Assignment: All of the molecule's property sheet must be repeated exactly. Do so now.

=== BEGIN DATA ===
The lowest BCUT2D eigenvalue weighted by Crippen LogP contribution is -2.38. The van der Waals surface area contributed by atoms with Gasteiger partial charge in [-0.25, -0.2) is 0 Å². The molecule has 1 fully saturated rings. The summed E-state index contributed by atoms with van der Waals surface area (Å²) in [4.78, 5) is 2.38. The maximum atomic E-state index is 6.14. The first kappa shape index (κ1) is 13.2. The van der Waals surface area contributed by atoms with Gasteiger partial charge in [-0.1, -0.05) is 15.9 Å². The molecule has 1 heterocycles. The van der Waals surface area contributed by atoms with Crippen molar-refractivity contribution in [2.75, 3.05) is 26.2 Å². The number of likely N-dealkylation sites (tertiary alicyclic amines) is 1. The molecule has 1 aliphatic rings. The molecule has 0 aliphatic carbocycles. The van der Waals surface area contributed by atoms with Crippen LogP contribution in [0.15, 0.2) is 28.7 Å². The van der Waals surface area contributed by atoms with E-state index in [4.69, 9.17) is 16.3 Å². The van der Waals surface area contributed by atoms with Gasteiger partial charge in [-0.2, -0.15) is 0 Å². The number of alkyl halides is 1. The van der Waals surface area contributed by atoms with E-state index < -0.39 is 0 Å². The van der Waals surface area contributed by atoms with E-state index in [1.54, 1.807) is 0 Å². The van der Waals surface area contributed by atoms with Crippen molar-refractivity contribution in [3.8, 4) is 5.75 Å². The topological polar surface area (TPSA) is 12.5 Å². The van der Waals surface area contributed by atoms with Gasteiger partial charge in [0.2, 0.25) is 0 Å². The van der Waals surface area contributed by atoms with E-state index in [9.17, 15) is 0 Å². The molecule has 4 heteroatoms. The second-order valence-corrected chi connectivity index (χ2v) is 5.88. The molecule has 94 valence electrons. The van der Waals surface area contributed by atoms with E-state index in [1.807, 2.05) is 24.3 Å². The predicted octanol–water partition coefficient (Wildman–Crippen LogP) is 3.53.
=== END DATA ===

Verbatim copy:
The lowest BCUT2D eigenvalue weighted by Crippen LogP contribution is -2.38. The van der Waals surface area contributed by atoms with Gasteiger partial charge in [-0.25, -0.2) is 0 Å². The molecule has 1 fully saturated rings. The summed E-state index contributed by atoms with van der Waals surface area (Å²) in [4.78, 5) is 2.38. The maximum atomic E-state index is 6.14. The first kappa shape index (κ1) is 13.2. The van der Waals surface area contributed by atoms with Gasteiger partial charge in [-0.1, -0.05) is 15.9 Å². The molecule has 1 heterocycles. The van der Waals surface area contributed by atoms with Crippen molar-refractivity contribution in [2.75, 3.05) is 26.2 Å². The number of likely N-dealkylation sites (tertiary alicyclic amines) is 1. The molecule has 1 aliphatic rings. The molecule has 0 aliphatic carbocycles. The van der Waals surface area contributed by atoms with Crippen LogP contribution in [0.15, 0.2) is 28.7 Å². The van der Waals surface area contributed by atoms with E-state index in [4.69, 9.17) is 16.3 Å². The van der Waals surface area contributed by atoms with Gasteiger partial charge in [-0.2, -0.15) is 0 Å². The number of alkyl halides is 1. The van der Waals surface area contributed by atoms with E-state index < -0.39 is 0 Å². The van der Waals surface area contributed by atoms with E-state index in [1.54, 1.807) is 0 Å². The van der Waals surface area contributed by atoms with Crippen molar-refractivity contribution in [3.8, 4) is 5.75 Å². The topological polar surface area (TPSA) is 12.5 Å². The van der Waals surface area contributed by atoms with Gasteiger partial charge in [0.2, 0.25) is 0 Å². The van der Waals surface area contributed by atoms with E-state index in [9.17, 15) is 0 Å². The molecule has 4 heteroatoms. The second-order valence-corrected chi connectivity index (χ2v) is 5.88. The molecule has 94 valence electrons. The van der Waals surface area contributed by atoms with E-state index in [1.807, 2.05) is 24.3 Å². The predicted octanol–water partition coefficient (Wildman–Crippen LogP) is 3.53.